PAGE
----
|How old am I:||I'm 41 years old|
As well as the challenge of "breaking up boredom", Ms Rogers was also concerned horses have lost muscle by not working, which will need to be built back up.
Pontyclun Coronavirus lockdown measures Coronavirus pandemic Animal welfare Horses. In England, a campaign was launched by the Ingestre Stables in Staffordshire to ease restrictions and Ms Rogers said she thought the Welsh Government should take similar measures. Used to three hours of lessons a day, horses are currently largely confined to their stables.
Related Topics. People in Wales are now able to exercise outdoors with someone from another household - and Ms Rogers said she believed one-to-one socially distanced lessons should now be allowed, both from an animal welfare point of view and also to help businesses financially. She said there were also many other potential issues related to lack of activity - swollen legs, behavioural issues towards humans and other horses, loss of fitness, stiffness, lameness, and repetitive habits caused by boredom, such as wearing down teeth.
Amelia Rogers, who runs the facility in Pontyclun, Rhondda Cynon Taf, with her parents said it had been hit hard financially, selling five of its 27 horses to support the others. The British Horse Society in Wales said riding schools were "the lifeblood of the equestrian industry" and it wants them to reopen in line with children returning to the classroom to ease the strain.
Concern over 'dogfishing' and abandoned pets. Published 25 October Talygarn Equestrian Centre said their animals were also losing muscle.
Riding school calls for change in lockdown rules Concerns over 'dogfishing' and abandoned pets. We can't ride them all, so take them out in groups to get rid of excess energy.
RSPCA equine welfare expert Dr Mark Kennedy said: "Exercise is so important for equines and ensuring their welfare; all horses should have access to a paddock where they can exercise every day, in the company of other horses, for as long as possible. In the summer the horses were able to run in fields, but these have been unusable during winter months and the animals have been largely confined to their stables. While there has been some business support during both lockdowns, Ms Rogers said "costs don't stop like a pub" - with "ificantly high" amounts spent on welfare, vet bills, farriers and bedding, while they have been unable to furlough staff and have seen their own income disappear.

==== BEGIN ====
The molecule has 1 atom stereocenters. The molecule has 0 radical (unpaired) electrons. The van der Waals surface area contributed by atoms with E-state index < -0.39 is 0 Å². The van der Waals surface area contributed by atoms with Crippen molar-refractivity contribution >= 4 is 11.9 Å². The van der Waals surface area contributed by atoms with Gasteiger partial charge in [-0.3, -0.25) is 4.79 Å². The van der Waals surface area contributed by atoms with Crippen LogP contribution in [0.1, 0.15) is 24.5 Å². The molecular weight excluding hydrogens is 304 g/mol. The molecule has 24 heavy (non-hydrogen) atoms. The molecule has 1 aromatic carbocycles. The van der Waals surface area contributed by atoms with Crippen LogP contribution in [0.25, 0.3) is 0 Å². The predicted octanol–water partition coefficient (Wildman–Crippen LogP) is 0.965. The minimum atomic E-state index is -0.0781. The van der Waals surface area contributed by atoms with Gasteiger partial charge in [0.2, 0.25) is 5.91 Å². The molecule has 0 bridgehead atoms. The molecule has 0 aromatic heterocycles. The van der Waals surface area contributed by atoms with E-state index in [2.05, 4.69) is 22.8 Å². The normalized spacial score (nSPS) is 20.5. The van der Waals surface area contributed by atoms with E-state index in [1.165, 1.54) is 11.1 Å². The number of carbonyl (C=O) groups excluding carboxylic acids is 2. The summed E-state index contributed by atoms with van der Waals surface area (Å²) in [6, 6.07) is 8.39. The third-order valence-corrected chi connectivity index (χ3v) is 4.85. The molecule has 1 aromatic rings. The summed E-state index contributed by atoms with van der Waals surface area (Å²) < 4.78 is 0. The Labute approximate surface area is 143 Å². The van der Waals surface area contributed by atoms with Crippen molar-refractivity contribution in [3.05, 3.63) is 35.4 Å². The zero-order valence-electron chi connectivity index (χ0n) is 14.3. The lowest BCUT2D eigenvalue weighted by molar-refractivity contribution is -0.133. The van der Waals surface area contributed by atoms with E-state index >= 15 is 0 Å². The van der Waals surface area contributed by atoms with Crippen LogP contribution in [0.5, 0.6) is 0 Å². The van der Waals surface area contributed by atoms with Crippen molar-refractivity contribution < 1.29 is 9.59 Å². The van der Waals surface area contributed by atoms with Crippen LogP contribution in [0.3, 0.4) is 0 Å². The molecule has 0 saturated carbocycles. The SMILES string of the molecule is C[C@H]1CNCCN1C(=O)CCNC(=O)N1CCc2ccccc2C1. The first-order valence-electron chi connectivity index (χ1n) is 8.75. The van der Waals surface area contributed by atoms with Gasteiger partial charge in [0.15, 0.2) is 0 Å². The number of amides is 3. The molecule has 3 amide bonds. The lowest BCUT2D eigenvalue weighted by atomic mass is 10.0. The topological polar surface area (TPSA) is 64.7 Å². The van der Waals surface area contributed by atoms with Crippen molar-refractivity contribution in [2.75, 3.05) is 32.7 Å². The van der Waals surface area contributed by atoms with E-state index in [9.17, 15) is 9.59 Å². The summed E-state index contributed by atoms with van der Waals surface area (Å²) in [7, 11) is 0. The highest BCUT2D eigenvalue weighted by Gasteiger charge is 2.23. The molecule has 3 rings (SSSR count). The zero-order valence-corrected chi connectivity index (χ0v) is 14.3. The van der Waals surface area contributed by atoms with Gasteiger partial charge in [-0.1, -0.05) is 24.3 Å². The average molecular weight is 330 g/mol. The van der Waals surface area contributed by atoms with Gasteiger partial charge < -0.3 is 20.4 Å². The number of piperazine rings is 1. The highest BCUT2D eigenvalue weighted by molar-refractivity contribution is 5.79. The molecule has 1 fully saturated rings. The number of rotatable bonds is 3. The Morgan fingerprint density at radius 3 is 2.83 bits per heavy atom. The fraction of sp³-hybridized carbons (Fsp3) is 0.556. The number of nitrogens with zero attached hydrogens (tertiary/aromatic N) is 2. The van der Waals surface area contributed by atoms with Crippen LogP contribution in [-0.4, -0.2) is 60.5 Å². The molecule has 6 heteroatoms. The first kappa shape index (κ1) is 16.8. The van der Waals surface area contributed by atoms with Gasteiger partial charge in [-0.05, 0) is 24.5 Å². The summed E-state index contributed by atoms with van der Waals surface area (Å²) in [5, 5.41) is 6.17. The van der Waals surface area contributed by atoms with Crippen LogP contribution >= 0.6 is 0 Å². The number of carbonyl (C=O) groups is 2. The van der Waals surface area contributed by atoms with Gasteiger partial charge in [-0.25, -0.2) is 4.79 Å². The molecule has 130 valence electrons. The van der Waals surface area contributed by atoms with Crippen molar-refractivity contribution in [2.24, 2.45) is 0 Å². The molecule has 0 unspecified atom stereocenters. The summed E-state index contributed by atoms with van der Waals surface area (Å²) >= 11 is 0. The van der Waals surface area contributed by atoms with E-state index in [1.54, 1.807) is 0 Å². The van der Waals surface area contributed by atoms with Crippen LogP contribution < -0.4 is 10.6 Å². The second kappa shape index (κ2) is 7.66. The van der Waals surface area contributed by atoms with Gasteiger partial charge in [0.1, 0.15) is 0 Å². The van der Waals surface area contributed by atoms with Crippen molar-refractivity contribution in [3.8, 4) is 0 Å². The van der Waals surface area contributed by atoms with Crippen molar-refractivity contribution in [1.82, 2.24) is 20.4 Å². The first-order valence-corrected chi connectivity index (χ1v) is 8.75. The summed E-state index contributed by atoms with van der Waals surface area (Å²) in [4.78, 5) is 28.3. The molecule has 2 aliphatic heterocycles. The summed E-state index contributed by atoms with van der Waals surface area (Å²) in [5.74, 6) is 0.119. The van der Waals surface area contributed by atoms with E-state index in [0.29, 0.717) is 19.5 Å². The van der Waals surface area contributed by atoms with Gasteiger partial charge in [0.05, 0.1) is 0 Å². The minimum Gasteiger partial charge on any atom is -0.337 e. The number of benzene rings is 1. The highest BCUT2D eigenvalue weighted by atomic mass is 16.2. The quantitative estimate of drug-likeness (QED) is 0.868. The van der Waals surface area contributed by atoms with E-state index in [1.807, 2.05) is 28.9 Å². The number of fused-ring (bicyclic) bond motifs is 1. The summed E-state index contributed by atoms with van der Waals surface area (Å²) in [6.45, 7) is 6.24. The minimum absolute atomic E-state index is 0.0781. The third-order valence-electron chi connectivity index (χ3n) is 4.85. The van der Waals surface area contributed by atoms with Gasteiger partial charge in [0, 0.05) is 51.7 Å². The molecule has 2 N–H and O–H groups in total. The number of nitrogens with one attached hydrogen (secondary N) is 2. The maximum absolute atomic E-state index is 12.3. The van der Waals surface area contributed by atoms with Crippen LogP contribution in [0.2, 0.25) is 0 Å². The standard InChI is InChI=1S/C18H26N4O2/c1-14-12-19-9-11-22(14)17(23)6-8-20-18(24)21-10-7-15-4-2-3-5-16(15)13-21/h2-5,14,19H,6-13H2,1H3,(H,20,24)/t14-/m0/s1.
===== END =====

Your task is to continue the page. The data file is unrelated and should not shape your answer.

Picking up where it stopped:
Published 23 January. Riding school warns of 'major welfare concerns'.
Ms Rogers said: "We can only give them one form of exercise a day. A Welsh Government spokeswoman said it was "continuing to do all we can to protect businesses during these very difficult times".
Coronavirus: bumpy ride as message gets more complicated
You can't run a riding school without horses. Prior to the Covid lockdown, people would ride the horses at Talygarn each week during lessons - but the task is currently down to Ms Rogers and three apprentices, who also care for them.
Horses that are usually gentle have been fighting and breaking arena equipment because they are bored in lockdown, a riding school has said. While horse riding itself is not prohibited during Wales' level four lockdownnon-essential businesses like riding schools have had to close. More on this story.
It wants centres to reopen when children return to school classrooms, and she added: "Riding schools are the lifeblood of the equestrian industry and this latest lockdown will cause immense difficulties for them.